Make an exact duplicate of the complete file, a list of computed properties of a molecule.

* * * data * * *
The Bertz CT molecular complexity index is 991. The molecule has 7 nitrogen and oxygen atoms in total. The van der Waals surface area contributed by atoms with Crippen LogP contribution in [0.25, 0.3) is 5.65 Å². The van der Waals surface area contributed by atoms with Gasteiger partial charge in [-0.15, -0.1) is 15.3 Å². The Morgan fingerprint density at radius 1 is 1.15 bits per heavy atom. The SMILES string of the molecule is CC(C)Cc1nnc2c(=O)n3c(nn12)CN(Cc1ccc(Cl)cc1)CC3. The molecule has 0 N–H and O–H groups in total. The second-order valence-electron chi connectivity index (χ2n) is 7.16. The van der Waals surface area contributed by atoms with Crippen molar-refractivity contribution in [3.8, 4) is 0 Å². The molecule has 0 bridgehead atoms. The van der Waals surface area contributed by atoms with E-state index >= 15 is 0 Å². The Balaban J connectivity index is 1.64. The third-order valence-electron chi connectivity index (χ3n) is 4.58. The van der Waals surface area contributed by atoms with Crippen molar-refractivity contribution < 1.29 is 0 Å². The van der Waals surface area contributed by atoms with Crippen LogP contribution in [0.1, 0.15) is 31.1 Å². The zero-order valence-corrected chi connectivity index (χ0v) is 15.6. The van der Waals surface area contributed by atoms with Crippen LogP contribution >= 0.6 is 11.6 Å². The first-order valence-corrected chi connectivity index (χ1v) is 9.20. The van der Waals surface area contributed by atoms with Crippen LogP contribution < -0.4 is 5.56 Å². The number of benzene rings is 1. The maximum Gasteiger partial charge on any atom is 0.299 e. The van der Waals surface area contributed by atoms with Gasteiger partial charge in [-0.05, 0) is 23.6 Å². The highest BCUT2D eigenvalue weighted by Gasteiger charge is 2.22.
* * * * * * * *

The Bertz CT molecular complexity index is 991. The molecule has 7 nitrogen and oxygen atoms in total. The van der Waals surface area contributed by atoms with Crippen LogP contribution in [0.25, 0.3) is 5.65 Å². The van der Waals surface area contributed by atoms with Gasteiger partial charge in [-0.15, -0.1) is 15.3 Å². The Morgan fingerprint density at radius 1 is 1.15 bits per heavy atom. The SMILES string of the molecule is CC(C)Cc1nnc2c(=O)n3c(nn12)CN(Cc1ccc(Cl)cc1)CC3. The molecule has 0 N–H and O–H groups in total. The second-order valence-electron chi connectivity index (χ2n) is 7.16. The van der Waals surface area contributed by atoms with Crippen molar-refractivity contribution in [3.8, 4) is 0 Å². The molecule has 0 bridgehead atoms. The van der Waals surface area contributed by atoms with E-state index >= 15 is 0 Å². The Balaban J connectivity index is 1.64. The third-order valence-electron chi connectivity index (χ3n) is 4.58. The van der Waals surface area contributed by atoms with Crippen molar-refractivity contribution < 1.29 is 0 Å². The van der Waals surface area contributed by atoms with Crippen LogP contribution in [0.1, 0.15) is 31.1 Å². The zero-order valence-corrected chi connectivity index (χ0v) is 15.6. The van der Waals surface area contributed by atoms with Crippen LogP contribution >= 0.6 is 11.6 Å². The first-order valence-corrected chi connectivity index (χ1v) is 9.20. The van der Waals surface area contributed by atoms with Crippen LogP contribution < -0.4 is 5.56 Å². The number of benzene rings is 1. The maximum Gasteiger partial charge on any atom is 0.299 e. The van der Waals surface area contributed by atoms with Gasteiger partial charge in [-0.05, 0) is 23.6 Å². The highest BCUT2D eigenvalue weighted by Gasteiger charge is 2.22.